Those brought into the Police stations were held for many hours without charge, had property stolen, beaten, denied water and food and toilets for 12 hours, had false allegations made against them and sexually abused.
October 02, 2010 17:55 - According to a testimony of an eyewitness, six people that were arrested yesterday after 10pm near the attacked police station Place du Jeu de Balle were heavily mistreated inside. The beatings, kickings, spittings, insultings took several hours until they were brought to Palace de Justice. At least one of the arrested was visibly injured and constantly asking for a doctor. Dozens of police were present, the harassments took place in front of the office of the head of the police station. A detailed report will follow in the next days.
The Police seemed to use the opportunity of detention to retaliate for 'losses' on the streets, they beat people on the basis of nationality. The brutality was also not the actions of a few unhinged officers but seemed to come from the highest command. The testimony of being chained to a radiator outside the Chief of Police's office seems to confirm that all officers were complicit, that there was a culture and attitude of acceptance towards brutality of detainees.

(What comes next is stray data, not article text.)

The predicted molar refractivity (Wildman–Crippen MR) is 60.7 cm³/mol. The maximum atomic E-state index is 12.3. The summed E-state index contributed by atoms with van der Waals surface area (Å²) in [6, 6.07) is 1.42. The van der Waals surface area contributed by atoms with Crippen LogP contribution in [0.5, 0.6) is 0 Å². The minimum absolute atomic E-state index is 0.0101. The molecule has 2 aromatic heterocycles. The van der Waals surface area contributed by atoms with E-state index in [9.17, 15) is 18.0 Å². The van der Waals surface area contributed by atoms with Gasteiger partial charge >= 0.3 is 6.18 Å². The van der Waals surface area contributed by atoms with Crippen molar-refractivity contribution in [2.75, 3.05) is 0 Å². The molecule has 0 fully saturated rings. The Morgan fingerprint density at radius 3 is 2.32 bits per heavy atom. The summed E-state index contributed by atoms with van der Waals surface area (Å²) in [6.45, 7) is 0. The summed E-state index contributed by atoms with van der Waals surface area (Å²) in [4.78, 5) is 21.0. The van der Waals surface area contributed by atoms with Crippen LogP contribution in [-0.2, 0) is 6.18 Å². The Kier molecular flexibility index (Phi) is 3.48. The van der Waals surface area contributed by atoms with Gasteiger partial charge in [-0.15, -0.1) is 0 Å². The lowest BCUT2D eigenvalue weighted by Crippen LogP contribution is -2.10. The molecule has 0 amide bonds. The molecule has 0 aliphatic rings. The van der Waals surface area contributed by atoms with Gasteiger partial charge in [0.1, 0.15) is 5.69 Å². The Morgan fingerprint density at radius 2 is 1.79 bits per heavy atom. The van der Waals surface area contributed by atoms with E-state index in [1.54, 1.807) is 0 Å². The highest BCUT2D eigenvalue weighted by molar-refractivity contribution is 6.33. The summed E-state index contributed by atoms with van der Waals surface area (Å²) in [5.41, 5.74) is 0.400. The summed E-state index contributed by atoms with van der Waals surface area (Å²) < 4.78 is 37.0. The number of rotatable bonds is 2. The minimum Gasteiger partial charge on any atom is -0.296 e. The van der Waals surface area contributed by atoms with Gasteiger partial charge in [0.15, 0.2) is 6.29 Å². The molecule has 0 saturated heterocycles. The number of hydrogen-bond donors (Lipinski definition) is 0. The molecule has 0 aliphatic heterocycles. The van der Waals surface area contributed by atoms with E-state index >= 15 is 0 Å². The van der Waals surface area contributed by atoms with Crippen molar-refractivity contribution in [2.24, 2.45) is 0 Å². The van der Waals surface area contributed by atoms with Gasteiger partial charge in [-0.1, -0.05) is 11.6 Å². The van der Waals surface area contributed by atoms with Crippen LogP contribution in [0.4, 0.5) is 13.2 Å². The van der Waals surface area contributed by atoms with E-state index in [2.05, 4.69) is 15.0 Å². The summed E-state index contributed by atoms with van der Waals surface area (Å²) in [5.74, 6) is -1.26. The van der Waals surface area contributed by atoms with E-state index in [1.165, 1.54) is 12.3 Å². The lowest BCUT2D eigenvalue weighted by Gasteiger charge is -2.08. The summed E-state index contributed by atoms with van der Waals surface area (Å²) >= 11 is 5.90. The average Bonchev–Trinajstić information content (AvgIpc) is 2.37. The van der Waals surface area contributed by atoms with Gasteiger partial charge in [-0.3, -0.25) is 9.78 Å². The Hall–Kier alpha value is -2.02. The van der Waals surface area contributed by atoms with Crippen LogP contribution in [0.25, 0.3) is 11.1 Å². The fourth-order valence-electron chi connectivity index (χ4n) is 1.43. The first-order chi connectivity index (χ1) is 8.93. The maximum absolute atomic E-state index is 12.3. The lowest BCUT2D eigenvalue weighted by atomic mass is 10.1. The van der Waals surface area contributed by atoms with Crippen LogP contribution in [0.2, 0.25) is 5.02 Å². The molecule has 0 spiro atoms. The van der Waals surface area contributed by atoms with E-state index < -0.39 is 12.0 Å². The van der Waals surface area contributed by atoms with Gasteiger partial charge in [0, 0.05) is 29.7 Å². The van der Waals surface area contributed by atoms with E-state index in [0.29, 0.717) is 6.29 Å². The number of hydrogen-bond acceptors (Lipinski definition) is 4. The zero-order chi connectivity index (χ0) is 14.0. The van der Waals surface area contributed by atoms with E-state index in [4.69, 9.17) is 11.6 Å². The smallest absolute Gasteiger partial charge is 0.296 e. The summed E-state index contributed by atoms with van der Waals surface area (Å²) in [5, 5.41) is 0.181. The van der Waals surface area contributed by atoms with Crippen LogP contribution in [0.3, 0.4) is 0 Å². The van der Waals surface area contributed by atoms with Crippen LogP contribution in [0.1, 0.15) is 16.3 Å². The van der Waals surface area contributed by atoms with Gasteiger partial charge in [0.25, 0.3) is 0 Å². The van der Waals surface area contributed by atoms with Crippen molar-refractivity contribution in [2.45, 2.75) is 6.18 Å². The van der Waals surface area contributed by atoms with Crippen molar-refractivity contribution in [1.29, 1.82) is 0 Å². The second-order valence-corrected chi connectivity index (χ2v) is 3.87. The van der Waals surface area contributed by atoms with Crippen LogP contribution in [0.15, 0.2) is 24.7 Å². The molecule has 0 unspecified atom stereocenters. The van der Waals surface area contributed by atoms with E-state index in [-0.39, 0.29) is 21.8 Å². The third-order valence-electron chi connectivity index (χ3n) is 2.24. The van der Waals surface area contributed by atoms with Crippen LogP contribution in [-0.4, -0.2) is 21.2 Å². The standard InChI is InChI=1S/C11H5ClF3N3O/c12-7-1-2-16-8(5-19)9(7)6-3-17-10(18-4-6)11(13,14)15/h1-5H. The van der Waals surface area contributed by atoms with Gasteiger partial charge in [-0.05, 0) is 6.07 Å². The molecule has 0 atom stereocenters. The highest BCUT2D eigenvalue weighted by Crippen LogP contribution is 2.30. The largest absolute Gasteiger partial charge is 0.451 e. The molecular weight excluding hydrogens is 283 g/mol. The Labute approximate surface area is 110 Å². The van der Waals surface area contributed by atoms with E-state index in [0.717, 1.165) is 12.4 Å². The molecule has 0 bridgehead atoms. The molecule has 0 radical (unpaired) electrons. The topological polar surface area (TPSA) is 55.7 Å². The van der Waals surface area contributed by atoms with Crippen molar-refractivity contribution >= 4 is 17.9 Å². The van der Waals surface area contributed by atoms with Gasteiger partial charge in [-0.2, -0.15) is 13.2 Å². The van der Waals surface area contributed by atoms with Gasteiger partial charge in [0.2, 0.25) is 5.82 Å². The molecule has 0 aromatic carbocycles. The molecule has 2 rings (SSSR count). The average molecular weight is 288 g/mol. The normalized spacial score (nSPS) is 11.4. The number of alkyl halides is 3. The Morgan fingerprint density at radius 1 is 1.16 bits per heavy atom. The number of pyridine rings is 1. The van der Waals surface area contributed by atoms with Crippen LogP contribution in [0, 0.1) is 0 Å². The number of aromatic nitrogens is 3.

“The violence I experienced and witnessed was not the random act of a single police officer that had gotten out of hand. It was apparent from the very first beating that for these police officers, in this police station, this unimaginable violence was completely normal behaviour. They did not feel the need to hide me in a cell in order to beat me; they did not shelter their violence from the eyes of their superiors or their colleagues; their colleagues did not even look up from their paper work. Why would they? They obviously saw this everyday.”